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Friday, December 1, 1995

Love and Envy

Welfare States Inflict Misery by Stirring up Voter Resentment

Love and envy probably are the most bewitching of all emotions. Love blinds all men alike, both the wise and the foolish. Envy sharpens our eyes although it is a timid and shameful passion to which we dare not confess. Being unequal in ability, industry, and the rewards of our labors, we let the vice of envy creep into our hearts and make us miserable. If envy were a fever, many people would be ill.

Man is a social being who seeks protection and comfort in society. He takes care of his own with the help of others, working together in what economists call “division of labor.” It springs from individual inequality in inborn ability and acquired capability which permit individuals to perform different tasks. Individual inequality does not contradict the “self-evident truth” that “all men are created equal, that they are endowed by their Creator with certain unalienable Rights.” It is self-evident that innate inequality calls for equal individual esteem, regard, and respect, assuring social peace among unequal men. Social harmony and cooperation depend on the equal treatment of all members of society before the law.

Many reformers frown upon this political and legal equality as being inadequate; they would extend the scope of equality to economic life through political distribution of income and wealth. They would forcibly reduce economic inequality through taxation and outright confiscation, seizing income from productive members, giving some to unproductive or less productive individuals, and keeping some for the regulators, tax collectors, and confiscators. They would use force continually and relentlessly because people continue to differ in capacity, skill, strength, industry, training, and experience. They love force which breeds more force. They easily enslave servile natures; freemen seek to escape.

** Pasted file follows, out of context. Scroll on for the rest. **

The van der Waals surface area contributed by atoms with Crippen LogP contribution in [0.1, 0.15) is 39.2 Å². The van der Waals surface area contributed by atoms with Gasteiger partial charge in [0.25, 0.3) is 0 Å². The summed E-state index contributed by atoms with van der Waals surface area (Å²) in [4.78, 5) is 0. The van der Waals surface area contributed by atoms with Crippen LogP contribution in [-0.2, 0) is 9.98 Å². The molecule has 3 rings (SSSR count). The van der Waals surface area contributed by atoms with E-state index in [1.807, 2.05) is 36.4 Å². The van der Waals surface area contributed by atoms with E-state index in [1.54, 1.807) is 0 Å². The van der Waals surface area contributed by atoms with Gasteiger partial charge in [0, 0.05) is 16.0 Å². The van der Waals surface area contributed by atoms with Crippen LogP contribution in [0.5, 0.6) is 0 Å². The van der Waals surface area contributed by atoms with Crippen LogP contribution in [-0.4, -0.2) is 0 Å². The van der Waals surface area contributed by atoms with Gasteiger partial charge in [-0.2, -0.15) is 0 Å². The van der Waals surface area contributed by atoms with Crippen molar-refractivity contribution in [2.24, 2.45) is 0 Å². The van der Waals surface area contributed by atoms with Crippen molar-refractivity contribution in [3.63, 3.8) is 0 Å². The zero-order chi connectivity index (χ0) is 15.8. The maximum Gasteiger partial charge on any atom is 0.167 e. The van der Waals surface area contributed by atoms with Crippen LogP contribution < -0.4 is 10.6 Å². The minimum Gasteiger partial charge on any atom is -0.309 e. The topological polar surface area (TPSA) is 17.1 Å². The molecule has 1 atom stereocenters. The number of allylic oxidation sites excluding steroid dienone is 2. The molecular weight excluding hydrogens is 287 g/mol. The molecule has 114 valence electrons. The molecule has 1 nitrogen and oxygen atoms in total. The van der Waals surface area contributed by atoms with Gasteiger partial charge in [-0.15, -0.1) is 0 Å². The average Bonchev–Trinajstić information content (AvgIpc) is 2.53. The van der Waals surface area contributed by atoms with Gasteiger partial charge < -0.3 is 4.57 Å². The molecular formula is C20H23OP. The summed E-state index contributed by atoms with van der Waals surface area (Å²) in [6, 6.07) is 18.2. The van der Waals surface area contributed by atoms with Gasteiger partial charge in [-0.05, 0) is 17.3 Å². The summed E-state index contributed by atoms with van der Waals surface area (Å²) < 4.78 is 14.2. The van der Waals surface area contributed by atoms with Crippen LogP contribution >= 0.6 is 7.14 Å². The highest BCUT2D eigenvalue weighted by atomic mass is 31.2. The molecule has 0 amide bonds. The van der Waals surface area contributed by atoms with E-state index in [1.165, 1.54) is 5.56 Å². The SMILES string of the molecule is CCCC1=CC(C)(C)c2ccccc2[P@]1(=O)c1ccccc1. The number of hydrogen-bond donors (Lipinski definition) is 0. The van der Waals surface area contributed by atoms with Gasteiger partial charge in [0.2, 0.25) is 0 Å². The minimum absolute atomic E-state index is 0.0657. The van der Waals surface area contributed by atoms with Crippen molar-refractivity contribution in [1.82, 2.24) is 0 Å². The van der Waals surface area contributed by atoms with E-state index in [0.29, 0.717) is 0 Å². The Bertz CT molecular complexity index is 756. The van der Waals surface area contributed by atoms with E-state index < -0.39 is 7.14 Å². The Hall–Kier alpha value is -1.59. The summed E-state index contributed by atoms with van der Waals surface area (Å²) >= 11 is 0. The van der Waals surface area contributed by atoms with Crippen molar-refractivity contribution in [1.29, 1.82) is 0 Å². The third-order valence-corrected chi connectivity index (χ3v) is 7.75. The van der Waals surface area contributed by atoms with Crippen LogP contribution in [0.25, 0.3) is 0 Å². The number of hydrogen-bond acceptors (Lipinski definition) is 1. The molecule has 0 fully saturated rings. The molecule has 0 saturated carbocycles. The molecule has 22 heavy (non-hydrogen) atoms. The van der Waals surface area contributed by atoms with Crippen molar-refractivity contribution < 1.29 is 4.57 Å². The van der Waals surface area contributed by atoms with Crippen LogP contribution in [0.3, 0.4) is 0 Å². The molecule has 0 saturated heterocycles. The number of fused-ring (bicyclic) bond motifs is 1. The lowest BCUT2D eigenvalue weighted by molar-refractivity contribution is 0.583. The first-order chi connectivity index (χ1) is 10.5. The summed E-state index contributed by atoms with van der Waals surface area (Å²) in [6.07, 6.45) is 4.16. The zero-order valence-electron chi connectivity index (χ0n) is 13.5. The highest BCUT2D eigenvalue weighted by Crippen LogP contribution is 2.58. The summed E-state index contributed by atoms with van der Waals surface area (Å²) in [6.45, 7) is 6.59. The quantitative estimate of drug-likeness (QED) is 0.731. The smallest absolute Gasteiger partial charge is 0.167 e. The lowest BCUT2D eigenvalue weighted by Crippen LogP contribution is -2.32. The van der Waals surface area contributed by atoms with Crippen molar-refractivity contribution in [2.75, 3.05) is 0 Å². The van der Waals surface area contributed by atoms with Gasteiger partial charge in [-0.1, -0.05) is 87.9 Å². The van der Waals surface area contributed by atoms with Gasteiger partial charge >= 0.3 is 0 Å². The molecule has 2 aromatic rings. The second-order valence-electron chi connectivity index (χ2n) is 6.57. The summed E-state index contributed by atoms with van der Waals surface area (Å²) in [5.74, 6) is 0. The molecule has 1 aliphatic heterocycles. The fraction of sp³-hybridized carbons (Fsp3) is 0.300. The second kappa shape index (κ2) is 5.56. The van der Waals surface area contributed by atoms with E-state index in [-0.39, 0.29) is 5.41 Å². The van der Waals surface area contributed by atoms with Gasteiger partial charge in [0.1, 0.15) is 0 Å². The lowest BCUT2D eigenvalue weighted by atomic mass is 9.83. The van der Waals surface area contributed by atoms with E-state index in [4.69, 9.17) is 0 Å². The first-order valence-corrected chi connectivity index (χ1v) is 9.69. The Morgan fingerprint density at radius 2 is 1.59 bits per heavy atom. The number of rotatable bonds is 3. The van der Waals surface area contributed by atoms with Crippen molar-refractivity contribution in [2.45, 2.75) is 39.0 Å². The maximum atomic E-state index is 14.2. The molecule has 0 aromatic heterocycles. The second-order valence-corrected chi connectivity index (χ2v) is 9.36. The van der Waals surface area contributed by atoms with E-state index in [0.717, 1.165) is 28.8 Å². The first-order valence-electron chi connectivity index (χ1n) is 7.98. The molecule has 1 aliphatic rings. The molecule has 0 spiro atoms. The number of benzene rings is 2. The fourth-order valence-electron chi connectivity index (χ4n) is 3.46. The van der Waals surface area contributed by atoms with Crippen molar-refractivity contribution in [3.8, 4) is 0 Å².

A policy designed to bring about economic equality opens the door for demagogues. It invites politicians to stir up the resentment of the poor against the rich so that they may elect those demagogues to positions of power and largess. Demagogues are agitators who ask why anybody should be permitted to earn millions while honest people linger in want and despair. Always ranting against the greed, lust, and corruption of the rich, they promise much but perform only evil. In the end, they incite the envious mob to plunder the rich.

The quest for economic equality breeds a new race of politicians: hunters after popularity, they are men of ambition who seek the profits of office rather than honor and service, orators who wax eloquent of principle, having none themselves. They do not pursue what is right but rather what brings vulgar applause. While in the possession of political power, they lead a nation straight into despotism. Even if we were to surrender all our freedoms to them, there would be no equality of position and income. The taskmasters would take the place of the rich, and political power would triumph over economic productivity.